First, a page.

Updated at 9:23 p.m. ET
Virginia Thomas, the wife of Supreme Court Justice Clarence Thomas, left a voicemail last weekend for Anita Hill, who accused her husband of sexual harassment during confirmation hearings, reports the New York Times.
The message was left at the office of Hill's office at Brandeis University, where she is a professor.
"Good morning, Anita Hill, it's Ginni Thomas," said the message on Hill's voicemail, the contents of which were first reported by ABC News. "I just wanted to reach across the airwaves and the years and ask you to consider something. I would love you to consider an apology sometime and some full explanation of why you did what you did with my husband. So give it some thought and certainly pray about this and come to understand why you did what you did. Okay have a good day."
CBS News confirmed the voicemail had been left by Thomas.
"I did place a call to Ms. Hill at her office extending an olive branch to her after all these years, in hopes that we could ultimately get passed what happened so long ago," Thomas said in a statement provided to The New York Times. "That offer still stands. I would be very happy to meet and talk with her if she would be willing to do the same. Certainly no offense was ever intended."
Reached Tuesday night, Ginni Thomas told CBS News Chief Legal Correspondent Jan Crawford her views on an apology from Hill haven't changed since she said in a 2007 interview that Hill should apologize to her and Justice Thomas.
(Scroll down to watch Clarence Thomas on "60 Minutes" in 2007)
In that interview, which aired on ABC, Ginni Thomas strongly defended her husband and flatly rejected Hill's allegations. With Justice Thomas sitting beside her in their Virginia home, Ginni Thomas also said that she looked forward to getting Hill's apology someday.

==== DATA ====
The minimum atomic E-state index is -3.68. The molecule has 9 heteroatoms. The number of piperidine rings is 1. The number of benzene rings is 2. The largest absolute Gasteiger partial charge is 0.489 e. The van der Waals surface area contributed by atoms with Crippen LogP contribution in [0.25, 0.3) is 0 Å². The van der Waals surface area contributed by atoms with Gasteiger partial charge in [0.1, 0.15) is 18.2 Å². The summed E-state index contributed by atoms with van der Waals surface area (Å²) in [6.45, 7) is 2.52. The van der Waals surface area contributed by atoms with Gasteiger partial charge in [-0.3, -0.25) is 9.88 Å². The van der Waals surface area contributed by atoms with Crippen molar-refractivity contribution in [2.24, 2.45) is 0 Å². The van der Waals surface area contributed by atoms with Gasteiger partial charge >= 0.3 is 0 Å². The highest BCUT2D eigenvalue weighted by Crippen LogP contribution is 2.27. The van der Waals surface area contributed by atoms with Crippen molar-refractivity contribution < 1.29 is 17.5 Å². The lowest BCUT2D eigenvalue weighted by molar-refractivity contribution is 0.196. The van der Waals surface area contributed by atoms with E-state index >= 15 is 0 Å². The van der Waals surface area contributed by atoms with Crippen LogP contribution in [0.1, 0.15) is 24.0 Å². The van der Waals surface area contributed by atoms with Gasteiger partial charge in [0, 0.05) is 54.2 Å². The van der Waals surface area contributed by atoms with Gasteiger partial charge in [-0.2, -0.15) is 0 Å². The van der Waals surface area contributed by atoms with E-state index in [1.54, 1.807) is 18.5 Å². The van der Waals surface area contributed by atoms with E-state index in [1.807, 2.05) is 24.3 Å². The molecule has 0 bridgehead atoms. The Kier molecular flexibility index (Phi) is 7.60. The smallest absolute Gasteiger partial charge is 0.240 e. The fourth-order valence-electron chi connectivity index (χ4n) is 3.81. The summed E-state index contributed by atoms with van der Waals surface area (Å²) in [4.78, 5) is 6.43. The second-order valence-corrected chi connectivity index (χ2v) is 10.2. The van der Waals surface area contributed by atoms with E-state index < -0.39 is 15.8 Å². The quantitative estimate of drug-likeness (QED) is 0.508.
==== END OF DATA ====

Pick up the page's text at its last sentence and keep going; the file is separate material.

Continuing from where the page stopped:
"My views I expressed to you have not changed since your interview of me," Thomas said in an e-mail Tuesday.
Hill told ABC that at first she didn't think the call was real.
"I initially thought it was a prank," Hill told ABC. "And if it was, I thought the authorities should know about it."
Hill turned over the message Brandeis' Department of Public Safety, who then notified the FBI.
Hill released a statement through the Brandeis University director of news and communications, saying, "I certainly thought the call was inappropriate. I have no intention of apologizing because I testified truthfully about my experience and I stand by that testimony."
Thomas has drawn more attention this year forwhich promotes activism and conservative principals, as legal experts have warned Clarence Thomas should be wary of any conflicts of interest that arise related to his legal decisions.
Hill testified before the Senate Judiciary Committee in 1991 that Clarence Thomas sexually harassed her at work. Thomas denied the allegations and called them "a high-tech lynching," reports the New York Times.
Hill's testimony set off a national debate, but Thomas was eventually confirmed by a vote of 52 to 48.